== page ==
There is also a Turn Off Encryption... item (similarly in the File menu).
  7. haravikk macrumors 65816

    May 1, 2005
    Yeah, Disk Utility seems to do this okay for the simple cases, however, command-line is the only way to do it for non-standard cases such as enabling Core Storage encryption on a disk image volume, or an Apple RAID, both of which are a bit fiddly and result in devices that Disk Utility (the app) can't see.

    To answer my own earlier question, once you do the encryption the password isn't stored anywhere, which means you won't be given a keychain capable prompt until you restart your machine. This is because the key is required only when a Core Storage unlock command is performed, but there is no corresponding lock command, and there seems to be no way to normally unmount a core storage volume unless it's a single external drive, in order to force a new unlock prompt.

    In any event, once you enter the password for such a prompt you can save to the keychain normally. This means you can fairly easy use a big nasty passphrase for encrypting your volumes then, once it's in your keychain, you can create a separate keychain with an easier to remember password for managing it.
  8. nim6us macrumors member


    Nov 20, 2012
    Hit AppleKey+Space Bar that will open the Finder, then type "Disk Utility". Once Disk Utility is open click the partition that you want to change then click "File" and and "Change Password". There you go, sans Terminal!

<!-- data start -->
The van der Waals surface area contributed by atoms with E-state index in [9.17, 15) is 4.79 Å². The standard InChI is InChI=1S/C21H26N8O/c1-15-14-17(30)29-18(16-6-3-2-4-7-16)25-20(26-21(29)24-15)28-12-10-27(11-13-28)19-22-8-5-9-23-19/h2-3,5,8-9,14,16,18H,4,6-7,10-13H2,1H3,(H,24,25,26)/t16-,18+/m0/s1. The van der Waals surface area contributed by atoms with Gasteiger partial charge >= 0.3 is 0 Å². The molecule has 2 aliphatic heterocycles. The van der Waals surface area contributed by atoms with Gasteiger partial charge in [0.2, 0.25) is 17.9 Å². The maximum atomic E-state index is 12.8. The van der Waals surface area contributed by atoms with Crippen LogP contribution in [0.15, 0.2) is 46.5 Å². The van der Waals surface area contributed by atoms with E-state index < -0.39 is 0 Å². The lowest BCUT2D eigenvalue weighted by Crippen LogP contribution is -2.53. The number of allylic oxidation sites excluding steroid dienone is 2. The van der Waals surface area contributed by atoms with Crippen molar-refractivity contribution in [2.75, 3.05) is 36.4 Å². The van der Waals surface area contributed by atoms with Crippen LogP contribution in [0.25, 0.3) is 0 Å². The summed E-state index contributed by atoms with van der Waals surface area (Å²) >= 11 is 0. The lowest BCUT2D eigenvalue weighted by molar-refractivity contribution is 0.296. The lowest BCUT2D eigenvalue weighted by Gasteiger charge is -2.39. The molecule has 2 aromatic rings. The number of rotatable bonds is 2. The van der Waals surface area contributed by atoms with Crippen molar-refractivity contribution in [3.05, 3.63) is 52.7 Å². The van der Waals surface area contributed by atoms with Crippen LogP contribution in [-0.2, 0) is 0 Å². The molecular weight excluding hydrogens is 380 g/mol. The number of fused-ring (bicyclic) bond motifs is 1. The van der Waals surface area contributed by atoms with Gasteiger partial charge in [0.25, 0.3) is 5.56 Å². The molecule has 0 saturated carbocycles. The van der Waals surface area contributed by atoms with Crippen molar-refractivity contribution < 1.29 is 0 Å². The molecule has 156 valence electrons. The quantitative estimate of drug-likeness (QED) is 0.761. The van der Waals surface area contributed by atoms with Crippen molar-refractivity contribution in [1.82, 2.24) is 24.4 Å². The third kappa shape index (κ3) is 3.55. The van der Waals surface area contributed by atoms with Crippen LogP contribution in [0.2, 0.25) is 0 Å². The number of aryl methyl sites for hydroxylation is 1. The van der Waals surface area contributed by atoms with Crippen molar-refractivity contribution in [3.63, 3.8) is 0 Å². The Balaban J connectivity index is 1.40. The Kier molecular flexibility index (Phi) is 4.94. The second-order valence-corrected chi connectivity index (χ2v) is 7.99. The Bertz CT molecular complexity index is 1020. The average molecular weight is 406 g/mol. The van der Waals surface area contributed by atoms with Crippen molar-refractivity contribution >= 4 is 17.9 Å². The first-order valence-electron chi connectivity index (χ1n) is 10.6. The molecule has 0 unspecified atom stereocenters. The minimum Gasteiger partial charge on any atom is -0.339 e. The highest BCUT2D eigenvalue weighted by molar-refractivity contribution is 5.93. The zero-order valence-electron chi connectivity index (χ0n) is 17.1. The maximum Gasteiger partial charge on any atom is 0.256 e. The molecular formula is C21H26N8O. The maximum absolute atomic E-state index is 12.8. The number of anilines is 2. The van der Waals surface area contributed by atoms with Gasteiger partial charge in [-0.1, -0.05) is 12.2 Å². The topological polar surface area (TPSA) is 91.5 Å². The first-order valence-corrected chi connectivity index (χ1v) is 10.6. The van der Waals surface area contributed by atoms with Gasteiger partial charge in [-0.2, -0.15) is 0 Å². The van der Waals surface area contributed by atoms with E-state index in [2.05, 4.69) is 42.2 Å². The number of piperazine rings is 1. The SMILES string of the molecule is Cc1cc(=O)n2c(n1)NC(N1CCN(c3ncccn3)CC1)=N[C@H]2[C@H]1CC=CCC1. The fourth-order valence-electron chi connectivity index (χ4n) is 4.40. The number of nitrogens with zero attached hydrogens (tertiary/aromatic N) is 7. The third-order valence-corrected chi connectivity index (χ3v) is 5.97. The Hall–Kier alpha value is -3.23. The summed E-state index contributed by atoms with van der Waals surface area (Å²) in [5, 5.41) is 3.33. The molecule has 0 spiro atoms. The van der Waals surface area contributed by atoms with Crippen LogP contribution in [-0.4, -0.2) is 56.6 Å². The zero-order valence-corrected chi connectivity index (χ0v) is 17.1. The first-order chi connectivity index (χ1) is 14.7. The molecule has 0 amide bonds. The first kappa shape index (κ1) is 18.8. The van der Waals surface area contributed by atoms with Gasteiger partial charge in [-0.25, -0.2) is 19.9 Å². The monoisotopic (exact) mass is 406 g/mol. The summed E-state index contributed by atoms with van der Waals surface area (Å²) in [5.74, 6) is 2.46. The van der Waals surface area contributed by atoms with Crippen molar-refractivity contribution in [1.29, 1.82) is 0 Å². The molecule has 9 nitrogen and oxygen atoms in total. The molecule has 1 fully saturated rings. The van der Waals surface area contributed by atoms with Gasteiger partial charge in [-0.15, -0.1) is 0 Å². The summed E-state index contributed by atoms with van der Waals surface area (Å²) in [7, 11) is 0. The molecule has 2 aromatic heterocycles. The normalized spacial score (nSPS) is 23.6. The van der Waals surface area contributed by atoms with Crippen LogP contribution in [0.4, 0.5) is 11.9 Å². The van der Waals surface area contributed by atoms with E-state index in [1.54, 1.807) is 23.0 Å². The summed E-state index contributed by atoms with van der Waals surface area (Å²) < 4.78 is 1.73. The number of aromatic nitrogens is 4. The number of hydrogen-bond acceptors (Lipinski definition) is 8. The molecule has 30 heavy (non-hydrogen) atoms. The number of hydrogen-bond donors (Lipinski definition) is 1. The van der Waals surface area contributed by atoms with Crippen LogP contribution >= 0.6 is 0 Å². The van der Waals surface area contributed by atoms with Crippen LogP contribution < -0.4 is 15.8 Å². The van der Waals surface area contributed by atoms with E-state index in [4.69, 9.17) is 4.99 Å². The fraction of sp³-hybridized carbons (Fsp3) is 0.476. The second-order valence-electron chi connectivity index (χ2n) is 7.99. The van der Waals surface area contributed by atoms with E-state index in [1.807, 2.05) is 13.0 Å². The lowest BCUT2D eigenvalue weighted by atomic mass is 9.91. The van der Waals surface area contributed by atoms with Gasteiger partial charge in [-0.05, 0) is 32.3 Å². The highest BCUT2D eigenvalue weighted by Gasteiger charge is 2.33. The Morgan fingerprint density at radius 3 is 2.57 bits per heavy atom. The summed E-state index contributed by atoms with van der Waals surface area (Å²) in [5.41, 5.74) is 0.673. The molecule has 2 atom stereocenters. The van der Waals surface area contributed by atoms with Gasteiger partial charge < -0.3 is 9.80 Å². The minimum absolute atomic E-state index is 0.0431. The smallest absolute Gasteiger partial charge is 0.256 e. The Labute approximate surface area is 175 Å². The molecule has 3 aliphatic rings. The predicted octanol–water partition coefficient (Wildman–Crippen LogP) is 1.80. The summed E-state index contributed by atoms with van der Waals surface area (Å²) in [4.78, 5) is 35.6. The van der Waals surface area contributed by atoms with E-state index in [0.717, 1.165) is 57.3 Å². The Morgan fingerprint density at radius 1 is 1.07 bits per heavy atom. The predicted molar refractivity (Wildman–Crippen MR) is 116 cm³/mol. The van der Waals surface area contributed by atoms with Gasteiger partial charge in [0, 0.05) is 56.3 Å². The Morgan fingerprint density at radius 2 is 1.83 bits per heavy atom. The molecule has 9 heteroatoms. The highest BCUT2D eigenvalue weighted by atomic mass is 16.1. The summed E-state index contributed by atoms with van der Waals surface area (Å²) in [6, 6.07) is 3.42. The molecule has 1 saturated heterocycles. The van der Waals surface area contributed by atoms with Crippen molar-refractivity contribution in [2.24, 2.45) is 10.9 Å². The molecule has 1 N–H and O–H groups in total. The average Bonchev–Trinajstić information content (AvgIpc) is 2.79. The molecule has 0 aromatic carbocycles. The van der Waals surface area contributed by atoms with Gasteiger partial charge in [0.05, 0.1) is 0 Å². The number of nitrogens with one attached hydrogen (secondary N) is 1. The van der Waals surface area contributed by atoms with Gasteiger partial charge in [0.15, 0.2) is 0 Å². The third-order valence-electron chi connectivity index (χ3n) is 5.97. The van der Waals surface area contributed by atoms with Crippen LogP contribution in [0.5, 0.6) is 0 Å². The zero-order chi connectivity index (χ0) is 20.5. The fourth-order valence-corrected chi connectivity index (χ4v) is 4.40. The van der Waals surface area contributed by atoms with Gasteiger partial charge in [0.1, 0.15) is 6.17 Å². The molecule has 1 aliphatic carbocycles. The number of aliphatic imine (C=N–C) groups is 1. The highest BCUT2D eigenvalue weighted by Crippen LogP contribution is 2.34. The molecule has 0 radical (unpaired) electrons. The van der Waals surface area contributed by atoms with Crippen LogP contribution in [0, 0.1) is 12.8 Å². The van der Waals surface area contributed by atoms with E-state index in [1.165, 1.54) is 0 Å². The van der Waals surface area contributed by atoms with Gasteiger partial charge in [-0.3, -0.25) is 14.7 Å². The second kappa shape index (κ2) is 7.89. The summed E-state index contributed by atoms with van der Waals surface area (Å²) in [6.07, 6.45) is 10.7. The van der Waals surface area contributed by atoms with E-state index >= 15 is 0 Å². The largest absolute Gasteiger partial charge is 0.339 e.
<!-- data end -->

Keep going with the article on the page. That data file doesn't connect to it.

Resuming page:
9. sydlow macrumors newbie

    Oct 13, 2011
    Reviving an old discussion - did you ever find this out?
    I'm finding the situation where I don't want the TM encrypted backup partition automatically mounted. I'd like it to prompt for a password, and I also can't find that stored anywhere.

    Hope you can help.
  10. Weaselboy Moderator


    Staff Member

    Jan 23, 2005
    It is stored in Keychain app.
  11. haravikk macrumors 65816

    May 1, 2005
    Yep! If you open /Applications/Utilities/Keychain then somewhere in your login or system keychain should be an entry with a name matching the name of your Time Machine backup volume; if you're having trouble finding it then you might also try looking for an entry with a kind listed as "Core Storage Password".

    Once you've located the right one you can use Keychain Access to move it into another keychain; in my case I've moved mine into a new keychain that has its own password, and locks automatically after five minutes, this prevents it from mounting automatically, but will produce a password entry prompt when the system tries to mount the drive, simply requiring the keychain's password to unlock it and mount the volume.

    If you want the system to ignore the drive completely until you tell it to mount then the same procedure for the password should work, but you'll need to tell your system to ignore the drive (so it won't automatically try to mount it); I'm not sure if there are any good GUI tools but you can do this with the terminal if you need to.
  12. sydlow macrumors newbie

    Oct 13, 2011
    I've checked every keychain - here's what happens when I plug in the disk:

    The fact that OS pops up asking for a password confirms that there is no entry in any keychain, but the puzzle is that when I dismiss that and go into Disk Utility I can still mount that partition without entering a password. So my hypothesis is that it's cached somewhere else.


    Attached Files: